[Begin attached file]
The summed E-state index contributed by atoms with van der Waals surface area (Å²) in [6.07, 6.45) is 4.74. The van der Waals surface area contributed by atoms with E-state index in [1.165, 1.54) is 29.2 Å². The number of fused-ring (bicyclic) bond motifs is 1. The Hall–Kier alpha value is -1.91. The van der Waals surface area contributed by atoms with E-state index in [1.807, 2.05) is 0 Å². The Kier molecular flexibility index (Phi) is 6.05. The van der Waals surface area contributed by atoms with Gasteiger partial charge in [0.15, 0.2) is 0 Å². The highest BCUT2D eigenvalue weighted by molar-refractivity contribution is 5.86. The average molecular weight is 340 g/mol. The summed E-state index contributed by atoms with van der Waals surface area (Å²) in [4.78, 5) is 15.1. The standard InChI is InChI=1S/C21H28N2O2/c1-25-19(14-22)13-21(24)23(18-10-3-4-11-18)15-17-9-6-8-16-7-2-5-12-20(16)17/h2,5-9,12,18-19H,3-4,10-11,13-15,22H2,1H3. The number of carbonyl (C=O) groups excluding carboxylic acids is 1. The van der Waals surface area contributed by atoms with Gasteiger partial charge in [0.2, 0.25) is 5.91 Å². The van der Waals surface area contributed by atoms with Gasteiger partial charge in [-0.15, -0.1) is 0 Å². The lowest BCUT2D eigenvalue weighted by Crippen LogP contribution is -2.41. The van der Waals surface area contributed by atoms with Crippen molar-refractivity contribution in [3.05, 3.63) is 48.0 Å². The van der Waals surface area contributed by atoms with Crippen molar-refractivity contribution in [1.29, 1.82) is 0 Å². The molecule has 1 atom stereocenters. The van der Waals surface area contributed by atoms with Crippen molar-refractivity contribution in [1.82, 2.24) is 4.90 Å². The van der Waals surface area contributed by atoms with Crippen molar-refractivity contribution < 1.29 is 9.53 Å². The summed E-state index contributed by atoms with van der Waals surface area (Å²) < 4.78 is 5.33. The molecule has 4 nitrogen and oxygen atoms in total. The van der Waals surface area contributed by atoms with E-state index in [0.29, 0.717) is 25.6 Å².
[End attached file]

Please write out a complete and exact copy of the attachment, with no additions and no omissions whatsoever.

The summed E-state index contributed by atoms with van der Waals surface area (Å²) in [6.07, 6.45) is 4.74. The van der Waals surface area contributed by atoms with E-state index in [1.165, 1.54) is 29.2 Å². The number of fused-ring (bicyclic) bond motifs is 1. The Hall–Kier alpha value is -1.91. The van der Waals surface area contributed by atoms with E-state index in [1.807, 2.05) is 0 Å². The Kier molecular flexibility index (Phi) is 6.05. The van der Waals surface area contributed by atoms with Gasteiger partial charge in [0.15, 0.2) is 0 Å². The highest BCUT2D eigenvalue weighted by molar-refractivity contribution is 5.86. The average molecular weight is 340 g/mol. The summed E-state index contributed by atoms with van der Waals surface area (Å²) in [4.78, 5) is 15.1. The standard InChI is InChI=1S/C21H28N2O2/c1-25-19(14-22)13-21(24)23(18-10-3-4-11-18)15-17-9-6-8-16-7-2-5-12-20(16)17/h2,5-9,12,18-19H,3-4,10-11,13-15,22H2,1H3. The number of carbonyl (C=O) groups excluding carboxylic acids is 1. The van der Waals surface area contributed by atoms with Gasteiger partial charge in [0.2, 0.25) is 5.91 Å². The van der Waals surface area contributed by atoms with Gasteiger partial charge in [-0.15, -0.1) is 0 Å². The lowest BCUT2D eigenvalue weighted by Crippen LogP contribution is -2.41. The van der Waals surface area contributed by atoms with Crippen molar-refractivity contribution in [3.05, 3.63) is 48.0 Å². The van der Waals surface area contributed by atoms with Crippen molar-refractivity contribution in [1.29, 1.82) is 0 Å². The molecule has 1 atom stereocenters. The van der Waals surface area contributed by atoms with Crippen molar-refractivity contribution in [1.82, 2.24) is 4.90 Å². The van der Waals surface area contributed by atoms with Crippen molar-refractivity contribution < 1.29 is 9.53 Å². The summed E-state index contributed by atoms with van der Waals surface area (Å²) < 4.78 is 5.33. The molecule has 4 nitrogen and oxygen atoms in total. The van der Waals surface area contributed by atoms with E-state index in [0.29, 0.717) is 25.6 Å².